As they’ve grown older, we’ve experienced all manners of illness, as kids do. Mashed potatoes are still a prime choice with the older two. The youngest one won’t touch them. I will have to say the youngest as not been sick often, and it’s usually just a cold, so it doesn’t really impact her eating other than how much energy she has or is using. And my oldest is “adulting,” so I have not had to cater to her during an illness lately.

But I recently went through an illness with Katie, and it reminded me of what a challenge this can be. We came up with some options to eat when you are suffering from one of those illnesses where you are sure anything you put in your stomach will not stay. Plain pasta is a good option. She prefers ramen noodles without the seasoning, but any plain pasta would work. Toast also works if your child will eat it without the usual spreads. Quinoa or rice with just a bit of salt is gentle. The aforementioned bananas or mashed potatoes are an option. Hot tea can also be good if you choose a mild-flavored tea. The best is find something not too filling, not too spicy, but that is edible.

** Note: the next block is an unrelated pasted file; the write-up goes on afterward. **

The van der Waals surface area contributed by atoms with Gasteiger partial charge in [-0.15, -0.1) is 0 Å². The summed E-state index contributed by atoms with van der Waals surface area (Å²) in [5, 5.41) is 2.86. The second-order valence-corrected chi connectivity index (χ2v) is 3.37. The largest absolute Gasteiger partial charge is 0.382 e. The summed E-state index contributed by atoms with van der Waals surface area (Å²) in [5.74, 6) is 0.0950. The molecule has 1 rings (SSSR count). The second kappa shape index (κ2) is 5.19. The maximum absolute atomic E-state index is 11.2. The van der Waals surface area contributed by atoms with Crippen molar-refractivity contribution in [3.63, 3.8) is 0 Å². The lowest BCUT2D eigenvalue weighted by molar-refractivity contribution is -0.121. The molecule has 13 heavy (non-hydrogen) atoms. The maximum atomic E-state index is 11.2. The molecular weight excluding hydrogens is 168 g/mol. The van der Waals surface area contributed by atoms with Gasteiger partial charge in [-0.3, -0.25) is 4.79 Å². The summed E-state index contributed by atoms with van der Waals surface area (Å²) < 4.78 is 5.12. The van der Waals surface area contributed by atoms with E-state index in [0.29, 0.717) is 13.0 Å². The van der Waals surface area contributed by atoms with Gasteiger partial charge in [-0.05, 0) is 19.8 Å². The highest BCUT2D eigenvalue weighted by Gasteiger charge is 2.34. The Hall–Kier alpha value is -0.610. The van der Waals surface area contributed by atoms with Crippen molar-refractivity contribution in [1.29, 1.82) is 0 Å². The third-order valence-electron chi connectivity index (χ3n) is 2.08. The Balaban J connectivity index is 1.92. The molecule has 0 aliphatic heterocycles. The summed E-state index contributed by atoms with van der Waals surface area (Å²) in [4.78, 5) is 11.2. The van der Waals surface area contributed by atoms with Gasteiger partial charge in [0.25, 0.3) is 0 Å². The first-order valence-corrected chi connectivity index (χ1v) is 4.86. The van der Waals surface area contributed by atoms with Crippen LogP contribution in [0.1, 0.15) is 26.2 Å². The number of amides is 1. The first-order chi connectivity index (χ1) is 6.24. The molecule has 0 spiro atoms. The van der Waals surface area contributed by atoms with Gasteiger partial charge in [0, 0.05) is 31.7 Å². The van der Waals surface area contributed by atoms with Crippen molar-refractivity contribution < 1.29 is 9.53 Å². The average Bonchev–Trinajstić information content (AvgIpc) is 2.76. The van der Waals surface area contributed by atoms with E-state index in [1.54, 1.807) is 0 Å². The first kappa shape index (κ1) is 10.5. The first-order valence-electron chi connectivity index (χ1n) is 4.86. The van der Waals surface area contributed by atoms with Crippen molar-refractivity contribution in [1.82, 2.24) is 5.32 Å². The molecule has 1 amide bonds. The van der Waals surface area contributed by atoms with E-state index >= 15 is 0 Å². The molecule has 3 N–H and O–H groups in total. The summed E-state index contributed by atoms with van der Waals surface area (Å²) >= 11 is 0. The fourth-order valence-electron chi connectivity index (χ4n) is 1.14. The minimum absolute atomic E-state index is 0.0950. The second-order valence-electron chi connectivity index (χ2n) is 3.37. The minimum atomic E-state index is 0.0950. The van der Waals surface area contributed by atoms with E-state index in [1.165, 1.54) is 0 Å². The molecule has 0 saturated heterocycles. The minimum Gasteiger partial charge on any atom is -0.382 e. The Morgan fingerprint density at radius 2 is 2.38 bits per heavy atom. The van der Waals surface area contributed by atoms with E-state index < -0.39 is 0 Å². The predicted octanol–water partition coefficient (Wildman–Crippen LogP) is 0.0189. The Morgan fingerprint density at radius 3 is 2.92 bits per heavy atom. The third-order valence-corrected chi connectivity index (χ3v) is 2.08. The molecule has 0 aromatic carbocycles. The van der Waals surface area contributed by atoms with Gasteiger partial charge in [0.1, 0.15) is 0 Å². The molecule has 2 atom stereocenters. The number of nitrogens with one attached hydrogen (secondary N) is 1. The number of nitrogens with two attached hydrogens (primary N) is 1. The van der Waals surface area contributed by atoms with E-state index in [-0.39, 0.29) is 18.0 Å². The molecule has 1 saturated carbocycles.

Hopefully, the kids just never get sick and can just eat what they like. But since we don’t live in a fairy tale, I thought I would share some minor thoughts that occurred to me.

Dehydrating Foods

I purchased a rather inexpensive food dehydrator years ago because Melanie liked dried fruit so much, and stores charge an absurd amount for the smallest quantities. Seriously, they dried them. They didn’t add gold dust, did they? But I’ve recently rediscovered this simple machine as an answer to my concerns about food waste, and it has produced some incredibly tasty results.